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4 ways the Republican tax plan could harm the planet.

EPA Administrator Scott Pruitt’s strategy to bring the public discussion, which ended Wednesday, “to the heart of coal country to hear from those most impacted” backfired when a few legacy coal miners like Nick Mullins of Kentucky came to testify.

“I don’t want [my son] to be a sixth-generation coal miner,” Mullins said, adding that the plan could lead to diverse job opportunities that won’t endanger his family’s health. When Obama announced the Clean Power Plan in 2015, the EPA estimated it could prevent up to 3,600 premature deaths and 90,000 childhood asthma attacks.

As Oklahoma’s attorney general, Pruitt sued the EPA to stop the plan’s implementation. The rules would have forced states to cut emissions by 32 percent below 2005 levels by 2030. It was a big piece of the United States’ compliance with the Paris climate accord, which President Trump now plans to leave.

“As long as I can draw a breath, I’m going to keep working to fight climate change and protect the land and country I love,” said Stanley Sturgill, a Kentucky resident living with black lung disease after more than 40 years as a coal miner. “For the sake of my grandchildren and yours, I call on you to strengthen, not repeal, the Clean Power Plan.”

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4 ways the Republican tax plan could harm the planet.

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Whitefish Energy won’t finish its work in Puerto Rico until it’s paid $83 million.

In a long-awaited decision, the Nebraska Public Service Commission announced its vote Monday to approve a tweaked route for the controversial tar sands oil pipeline.

The 3-2 decision is a critical victory for pipeline builder TransCanada after a nearly decade-long fight pitting Nebraska landowners, Native communities, and environmentalists activists against a pipeline that would carry tar sands oil from Alberta to refineries on the Gulf Coast.

After years of intense pressure, President Obama deemed the project “not in the national interest” in 2015; President Trump quickly reversed that decision earlier this year. But TransCanada couldn’t go forward without an approved route through Nebraska, which was held up by legal and political proceedings.

In the meantime, it’s become unclear whether TransCanada will even try to complete the $8 billion project. The financial viability of tar sands oil — which is expensive to extract and refine — has shifted in the intervening years, and while KXL languished, Canadian oil companies developed other routes to market.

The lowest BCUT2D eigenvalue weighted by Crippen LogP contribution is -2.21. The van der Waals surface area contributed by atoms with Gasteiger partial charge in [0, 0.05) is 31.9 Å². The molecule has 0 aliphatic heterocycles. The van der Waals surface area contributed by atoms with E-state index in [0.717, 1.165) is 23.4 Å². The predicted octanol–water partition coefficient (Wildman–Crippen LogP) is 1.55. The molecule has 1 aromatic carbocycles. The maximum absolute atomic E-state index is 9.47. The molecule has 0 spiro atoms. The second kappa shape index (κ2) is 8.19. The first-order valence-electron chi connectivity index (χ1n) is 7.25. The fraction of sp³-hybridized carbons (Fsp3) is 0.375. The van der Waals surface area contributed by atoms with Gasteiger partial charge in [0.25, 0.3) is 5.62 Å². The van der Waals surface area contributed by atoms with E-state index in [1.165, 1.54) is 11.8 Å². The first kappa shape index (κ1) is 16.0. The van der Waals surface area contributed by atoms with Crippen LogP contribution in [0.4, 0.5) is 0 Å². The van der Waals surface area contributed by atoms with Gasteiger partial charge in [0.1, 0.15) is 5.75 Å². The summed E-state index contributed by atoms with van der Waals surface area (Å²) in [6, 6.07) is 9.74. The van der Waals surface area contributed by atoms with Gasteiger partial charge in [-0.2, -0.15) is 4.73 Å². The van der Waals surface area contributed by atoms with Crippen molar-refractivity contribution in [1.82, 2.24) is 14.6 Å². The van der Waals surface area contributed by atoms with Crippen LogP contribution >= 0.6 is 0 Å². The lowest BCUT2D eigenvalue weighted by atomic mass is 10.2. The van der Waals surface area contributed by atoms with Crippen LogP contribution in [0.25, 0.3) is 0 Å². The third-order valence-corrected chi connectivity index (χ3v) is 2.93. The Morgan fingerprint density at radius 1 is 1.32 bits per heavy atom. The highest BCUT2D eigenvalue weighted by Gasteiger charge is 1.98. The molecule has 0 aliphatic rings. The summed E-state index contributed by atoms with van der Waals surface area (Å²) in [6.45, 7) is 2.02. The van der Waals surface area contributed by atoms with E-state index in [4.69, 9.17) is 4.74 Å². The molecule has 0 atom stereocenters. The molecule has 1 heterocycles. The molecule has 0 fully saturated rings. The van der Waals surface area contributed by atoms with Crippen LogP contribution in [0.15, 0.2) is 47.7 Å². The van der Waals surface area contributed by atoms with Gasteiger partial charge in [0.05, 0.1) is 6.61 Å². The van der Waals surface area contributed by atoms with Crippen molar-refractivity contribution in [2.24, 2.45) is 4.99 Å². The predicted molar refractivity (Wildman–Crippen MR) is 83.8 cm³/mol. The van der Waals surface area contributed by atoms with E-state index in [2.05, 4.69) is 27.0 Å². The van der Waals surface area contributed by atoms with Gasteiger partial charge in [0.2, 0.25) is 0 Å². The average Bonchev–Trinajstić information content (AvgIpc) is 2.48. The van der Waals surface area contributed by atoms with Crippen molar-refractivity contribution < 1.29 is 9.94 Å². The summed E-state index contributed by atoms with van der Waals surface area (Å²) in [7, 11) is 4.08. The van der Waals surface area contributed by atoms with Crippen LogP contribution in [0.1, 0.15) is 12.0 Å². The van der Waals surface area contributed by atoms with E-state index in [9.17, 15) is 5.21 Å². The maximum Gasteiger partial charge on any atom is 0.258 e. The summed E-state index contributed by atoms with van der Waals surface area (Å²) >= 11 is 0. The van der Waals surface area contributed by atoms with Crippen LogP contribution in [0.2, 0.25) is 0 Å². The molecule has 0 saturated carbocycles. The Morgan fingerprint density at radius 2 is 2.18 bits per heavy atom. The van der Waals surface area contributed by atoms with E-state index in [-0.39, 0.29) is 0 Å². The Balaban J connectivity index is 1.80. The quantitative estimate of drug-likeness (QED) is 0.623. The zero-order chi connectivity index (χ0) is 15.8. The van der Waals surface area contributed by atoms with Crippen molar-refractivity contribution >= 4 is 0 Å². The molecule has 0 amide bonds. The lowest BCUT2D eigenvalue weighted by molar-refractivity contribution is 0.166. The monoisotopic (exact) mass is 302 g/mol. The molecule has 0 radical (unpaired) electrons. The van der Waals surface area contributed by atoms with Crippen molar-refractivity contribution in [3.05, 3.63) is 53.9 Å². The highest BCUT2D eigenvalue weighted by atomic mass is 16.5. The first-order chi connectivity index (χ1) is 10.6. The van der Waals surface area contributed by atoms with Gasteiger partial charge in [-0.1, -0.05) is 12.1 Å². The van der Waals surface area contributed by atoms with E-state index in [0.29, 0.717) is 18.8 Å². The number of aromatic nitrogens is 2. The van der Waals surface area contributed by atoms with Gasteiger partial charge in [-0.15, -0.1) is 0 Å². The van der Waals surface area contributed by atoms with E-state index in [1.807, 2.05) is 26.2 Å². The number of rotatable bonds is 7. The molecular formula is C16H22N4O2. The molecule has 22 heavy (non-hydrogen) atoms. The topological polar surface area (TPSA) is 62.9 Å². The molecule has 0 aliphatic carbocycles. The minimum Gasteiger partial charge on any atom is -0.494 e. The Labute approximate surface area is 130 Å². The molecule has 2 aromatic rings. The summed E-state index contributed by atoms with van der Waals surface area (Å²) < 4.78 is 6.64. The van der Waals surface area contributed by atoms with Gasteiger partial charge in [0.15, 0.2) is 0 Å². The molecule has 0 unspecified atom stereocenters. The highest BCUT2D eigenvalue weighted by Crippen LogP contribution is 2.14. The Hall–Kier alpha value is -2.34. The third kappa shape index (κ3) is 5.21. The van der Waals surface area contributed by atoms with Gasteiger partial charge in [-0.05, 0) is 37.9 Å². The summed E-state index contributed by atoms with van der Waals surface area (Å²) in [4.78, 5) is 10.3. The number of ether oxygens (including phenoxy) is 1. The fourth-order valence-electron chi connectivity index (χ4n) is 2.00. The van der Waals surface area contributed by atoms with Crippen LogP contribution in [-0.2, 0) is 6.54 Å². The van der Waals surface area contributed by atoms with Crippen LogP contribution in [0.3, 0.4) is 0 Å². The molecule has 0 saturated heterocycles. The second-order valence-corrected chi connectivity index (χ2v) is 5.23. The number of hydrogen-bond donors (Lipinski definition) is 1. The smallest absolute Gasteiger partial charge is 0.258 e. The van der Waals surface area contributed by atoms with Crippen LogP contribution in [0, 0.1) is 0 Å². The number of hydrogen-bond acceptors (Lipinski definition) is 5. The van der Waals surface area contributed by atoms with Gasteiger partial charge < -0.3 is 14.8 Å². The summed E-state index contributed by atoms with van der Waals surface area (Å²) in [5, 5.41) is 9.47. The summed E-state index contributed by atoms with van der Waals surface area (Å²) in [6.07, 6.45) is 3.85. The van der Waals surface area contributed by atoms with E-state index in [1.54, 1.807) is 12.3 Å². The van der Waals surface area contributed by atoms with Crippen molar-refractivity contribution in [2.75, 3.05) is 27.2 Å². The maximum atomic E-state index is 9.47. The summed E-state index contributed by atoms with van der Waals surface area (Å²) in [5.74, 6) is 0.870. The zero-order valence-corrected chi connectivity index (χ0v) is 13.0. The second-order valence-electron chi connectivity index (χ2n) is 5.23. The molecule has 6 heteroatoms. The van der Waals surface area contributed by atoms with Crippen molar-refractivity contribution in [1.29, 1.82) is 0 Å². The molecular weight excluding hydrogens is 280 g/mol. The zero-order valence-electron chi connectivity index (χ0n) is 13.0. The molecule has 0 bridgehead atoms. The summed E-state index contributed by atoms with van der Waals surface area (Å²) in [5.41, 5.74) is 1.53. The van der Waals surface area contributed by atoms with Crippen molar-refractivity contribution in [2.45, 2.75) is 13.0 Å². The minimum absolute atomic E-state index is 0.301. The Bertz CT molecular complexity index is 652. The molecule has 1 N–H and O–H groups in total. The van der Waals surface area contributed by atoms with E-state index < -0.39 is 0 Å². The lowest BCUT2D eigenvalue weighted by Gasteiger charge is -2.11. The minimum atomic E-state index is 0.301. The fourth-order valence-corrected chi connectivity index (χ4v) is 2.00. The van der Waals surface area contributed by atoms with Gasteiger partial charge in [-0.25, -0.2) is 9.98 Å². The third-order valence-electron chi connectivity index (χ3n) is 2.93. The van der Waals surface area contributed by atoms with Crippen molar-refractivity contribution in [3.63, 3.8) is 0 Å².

The commission’s decision also opens the door to new litigation and land negotiations. TransCanada will have to secure land rights along the new route; one dissenting commissioner noted that many landowners might not even know the pipeline would potentially cross their property.

Meanwhile, last Thursday, TransCanada’s original Keystone pipeline, which KXL was meant to supplement, spilled 210,000 gallons of oil in South Dakota. Due to a 2011 Nebraska law, the commissioners were unable to consider pipeline safety or the possibility of spills in their decision.

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Whitefish Energy won’t finish its work in Puerto Rico until it’s paid $83 million.

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Nebraska gives the green light to Keystone XL — with a twist.

In a long-awaited decision, the Nebraska Public Service Commission announced its vote Monday to approve a tweaked route for the controversial tar sands oil pipeline.

The 3-2 decision is a critical victory for pipeline builder TransCanada after a nearly decade-long fight pitting Nebraska landowners, Native communities, and environmentalists activists against a pipeline that would carry tar sands oil from Alberta to refineries on the Gulf Coast.

After years of intense pressure, President Obama deemed the project “not in the national interest” in 2015; President Trump quickly reversed that decision earlier this year. But TransCanada couldn’t go forward without an approved route through Nebraska, which was held up by legal and political proceedings.

In the meantime, it’s become unclear whether TransCanada will even try to complete the $8 billion project. The financial viability of tar sands oil — which is expensive to extract and refine — has shifted in the intervening years, and while KXL languished, Canadian oil companies developed other routes to market.

The commission’s decision also opens the door to new litigation and land negotiations. TransCanada will have to secure land rights along the new route; one dissenting commissioner noted that many landowners might not even know the pipeline would potentially cross their property.

Meanwhile, last Thursday, TransCanada’s original Keystone pipeline, which KXL was meant to supplement, spilled 210,000 gallons of oil in South Dakota. Due to a 2011 Nebraska law, the commissioners were unable to consider pipeline safety or the possibility of spills in their decision.

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Nebraska gives the green light to Keystone XL — with a twist.

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Rick Perry’s Department of Energy really, really wants to prove that regulations kill coal.

The only problem: That’s not what the data shows.

In “the early days of all of the Obama administration regulations, everyone said the sky is falling, we’re going to have to fix all of these plants simultaneously,” energy consultant Alison Silverstein said during a panel last Friday. “Um, not so much. It turns out that when people have to actually do a job they find cheaper ways to do it.”

Silverstein, a veteran of the Bush administration, was tasked by fellow Texan Rick Perry to write a Department of Energy report analyzing the data on coal plant closures. But she found that regulations and renewable energy did not play a significant role in shutting down coal-burning power plants. The aging plants were instead condemned by cheap natural gas and falling electricity demand.

According to Silverstein, the Energy Department pushed back on her results, which did not support the hoped-for conclusion. Her draft report was leaked to the press in June, and the DOE released the final report in August, largely unchanged.